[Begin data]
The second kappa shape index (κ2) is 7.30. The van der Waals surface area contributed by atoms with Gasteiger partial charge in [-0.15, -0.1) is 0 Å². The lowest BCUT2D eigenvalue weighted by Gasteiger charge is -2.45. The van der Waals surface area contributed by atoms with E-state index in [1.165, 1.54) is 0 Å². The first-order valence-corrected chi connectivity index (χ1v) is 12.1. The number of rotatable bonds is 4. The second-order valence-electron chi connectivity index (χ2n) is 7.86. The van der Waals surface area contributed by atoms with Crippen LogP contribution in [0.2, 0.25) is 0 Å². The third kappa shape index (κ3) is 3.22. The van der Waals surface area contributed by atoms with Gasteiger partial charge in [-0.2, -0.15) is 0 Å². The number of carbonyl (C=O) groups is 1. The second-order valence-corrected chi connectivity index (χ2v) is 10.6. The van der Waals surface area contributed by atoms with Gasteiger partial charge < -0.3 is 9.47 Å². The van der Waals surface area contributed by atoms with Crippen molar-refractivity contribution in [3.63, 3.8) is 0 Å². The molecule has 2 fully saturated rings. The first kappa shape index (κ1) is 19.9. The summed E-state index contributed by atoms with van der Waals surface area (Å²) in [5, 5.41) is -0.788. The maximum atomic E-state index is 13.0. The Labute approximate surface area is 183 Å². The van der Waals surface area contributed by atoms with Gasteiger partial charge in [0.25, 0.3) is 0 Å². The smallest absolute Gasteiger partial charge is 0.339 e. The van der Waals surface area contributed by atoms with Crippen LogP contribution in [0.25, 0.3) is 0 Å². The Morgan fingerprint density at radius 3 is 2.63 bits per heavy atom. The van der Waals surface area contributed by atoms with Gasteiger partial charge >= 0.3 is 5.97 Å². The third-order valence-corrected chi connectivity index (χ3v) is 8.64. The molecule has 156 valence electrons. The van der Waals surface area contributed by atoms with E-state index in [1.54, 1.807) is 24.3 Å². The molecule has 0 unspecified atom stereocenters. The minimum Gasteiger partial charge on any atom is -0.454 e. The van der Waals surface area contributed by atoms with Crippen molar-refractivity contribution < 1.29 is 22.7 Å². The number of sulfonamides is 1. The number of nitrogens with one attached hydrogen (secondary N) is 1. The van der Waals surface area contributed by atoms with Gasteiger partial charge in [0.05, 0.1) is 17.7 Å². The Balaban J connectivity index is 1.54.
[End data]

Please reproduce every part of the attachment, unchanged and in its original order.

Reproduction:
The second kappa shape index (κ2) is 7.30. The van der Waals surface area contributed by atoms with Gasteiger partial charge in [-0.15, -0.1) is 0 Å². The lowest BCUT2D eigenvalue weighted by Gasteiger charge is -2.45. The van der Waals surface area contributed by atoms with E-state index in [1.165, 1.54) is 0 Å². The first-order valence-corrected chi connectivity index (χ1v) is 12.1. The number of rotatable bonds is 4. The second-order valence-electron chi connectivity index (χ2n) is 7.86. The van der Waals surface area contributed by atoms with Crippen LogP contribution in [0.2, 0.25) is 0 Å². The third kappa shape index (κ3) is 3.22. The van der Waals surface area contributed by atoms with Gasteiger partial charge in [-0.2, -0.15) is 0 Å². The number of carbonyl (C=O) groups is 1. The second-order valence-corrected chi connectivity index (χ2v) is 10.6. The van der Waals surface area contributed by atoms with Gasteiger partial charge < -0.3 is 9.47 Å². The van der Waals surface area contributed by atoms with Crippen molar-refractivity contribution in [3.63, 3.8) is 0 Å². The molecule has 2 fully saturated rings. The first kappa shape index (κ1) is 19.9. The summed E-state index contributed by atoms with van der Waals surface area (Å²) in [5, 5.41) is -0.788. The maximum atomic E-state index is 13.0. The Labute approximate surface area is 183 Å². The van der Waals surface area contributed by atoms with Gasteiger partial charge in [0.25, 0.3) is 0 Å². The smallest absolute Gasteiger partial charge is 0.339 e. The van der Waals surface area contributed by atoms with Crippen LogP contribution in [0.25, 0.3) is 0 Å². The Morgan fingerprint density at radius 3 is 2.63 bits per heavy atom. The van der Waals surface area contributed by atoms with Gasteiger partial charge >= 0.3 is 5.97 Å². The third-order valence-corrected chi connectivity index (χ3v) is 8.64. The molecule has 156 valence electrons. The van der Waals surface area contributed by atoms with E-state index in [1.54, 1.807) is 24.3 Å². The molecule has 0 unspecified atom stereocenters. The minimum Gasteiger partial charge on any atom is -0.454 e. The van der Waals surface area contributed by atoms with Crippen molar-refractivity contribution < 1.29 is 22.7 Å². The number of sulfonamides is 1. The number of nitrogens with one attached hydrogen (secondary N) is 1. The van der Waals surface area contributed by atoms with Gasteiger partial charge in [0.05, 0.1) is 17.7 Å². The Balaban J connectivity index is 1.54.